So if modified carriers are so insignificant why does the HK (and other imports) have them? Because the ATF is the gatekeeper on importing these pistols and has decided that as a matter of POLICY they will demand them for access to the U.S. market. It may not be a great thing for U.S. consumers (added cost, non-standard parts, etc.) but it is great thing for a USG bureaucrat to say they have gone "above and beyond" the requirements of the law and can never be reproached for their work by their superiors. U.S. consumers have no representative in the ATF approval process to protect their interests, and until the law changes you are gonna find increasingly funky modifications to imported guns. The good news is that there is still a measurable amount of freedom available to us once a gun is here in the U.S., and responsible firearm owners can modify their firearms consistent with the law.
Does this video help understand the details of the SP5:
When the video above was first posted I noticed it looks like HK put a wrap-around style semi shelf on the gun. However, it appears they then proceeded to drill a front push pin hole through the right side of the shelf and the receiver has what I presume to be push pin holes in both sides of the sheet metal receiver, but they stopping just short of drilling through the other side of the shelf.
HK then put a solid full size pin through the hole in the shelf and into the pushpin holes in the receiver (which is what the paddle mag rotates on) and the solid pin appears to have a little tack weld, similar to what keeps the standard push pin bushings from falling out of the receiver.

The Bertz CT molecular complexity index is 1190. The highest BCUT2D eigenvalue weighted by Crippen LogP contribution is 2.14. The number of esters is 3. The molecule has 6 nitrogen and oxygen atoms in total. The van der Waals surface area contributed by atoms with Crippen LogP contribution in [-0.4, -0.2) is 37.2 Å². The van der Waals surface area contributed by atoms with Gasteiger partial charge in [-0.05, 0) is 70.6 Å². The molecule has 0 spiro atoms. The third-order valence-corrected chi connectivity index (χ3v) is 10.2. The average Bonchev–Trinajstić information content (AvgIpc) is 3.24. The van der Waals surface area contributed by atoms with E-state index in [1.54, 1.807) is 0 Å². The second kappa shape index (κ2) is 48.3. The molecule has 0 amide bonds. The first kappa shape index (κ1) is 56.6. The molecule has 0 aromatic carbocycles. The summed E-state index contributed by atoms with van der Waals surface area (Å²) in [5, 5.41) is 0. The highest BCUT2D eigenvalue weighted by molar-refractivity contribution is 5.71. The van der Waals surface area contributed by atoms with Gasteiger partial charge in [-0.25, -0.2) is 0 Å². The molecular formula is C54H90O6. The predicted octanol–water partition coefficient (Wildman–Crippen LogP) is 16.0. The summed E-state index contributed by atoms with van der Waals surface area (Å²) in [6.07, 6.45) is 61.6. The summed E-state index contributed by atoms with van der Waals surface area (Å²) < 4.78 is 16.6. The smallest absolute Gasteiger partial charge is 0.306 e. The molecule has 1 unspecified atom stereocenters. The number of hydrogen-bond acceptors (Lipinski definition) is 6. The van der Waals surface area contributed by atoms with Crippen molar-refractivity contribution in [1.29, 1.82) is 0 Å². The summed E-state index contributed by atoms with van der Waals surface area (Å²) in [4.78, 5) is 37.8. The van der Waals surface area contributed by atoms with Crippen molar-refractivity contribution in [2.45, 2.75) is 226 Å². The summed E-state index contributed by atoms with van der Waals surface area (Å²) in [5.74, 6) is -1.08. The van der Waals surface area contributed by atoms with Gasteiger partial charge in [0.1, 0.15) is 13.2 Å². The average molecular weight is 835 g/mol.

Pure speculation on my part, but the rear carrier block may be there because the receiver appears to have both front push pin holes in the sheet metal and one of those front push pin holes is exposed through the right side of the semi shelf.
Whether the regulatory agency in charge of issuing opinions on behalf of the federal government as to what constitutes a machinegun receiver would be of the opinion that an HK SP5 with its rear carrier block removed and the front shelf/exposed pin area left in its current OEM configuration rises to the level of a "machinegun receiver" is currently unknown.
The BATFE may eventually issue guidance that something as simple as a full circumferential weld around that solid front pin fully joining it to the shelf and receiver would suffice prior to removing the rear carrier block, or they may require even more aggressive modifications like removing the front pin supporting the paddle mag, welding up the push pin holes in the receiver sheet metal, and/or removing the current shelf with the hole in it and installing an original 9X style shelf.
Maybe we will all get lucky and the BATFE is good to remove the rear carrier block with no additional modifications to the gun.
That said, I personally wouldn't feel comfortable at this point removing the rear carrier block in the SP5 without some sort of guidance from the tech branch.... especially in light of the fact that its been 3 to 4 years since the SP5K was released and to the best of my knowledge nobody has received formal guidance on the legality of removing the little nub under the rear sight in the SP5K, none of the major HK smith I have talked to will remove it, and the SP5K has a more traditional semi-shelf without an exposed pin hole on the right side.
I am in no way saying somebody won't get a Zenith mod type of letter for the SP5 sometime in the future, but I wouldn't take a dremel to my SP5 rear carrier block tomorrow either.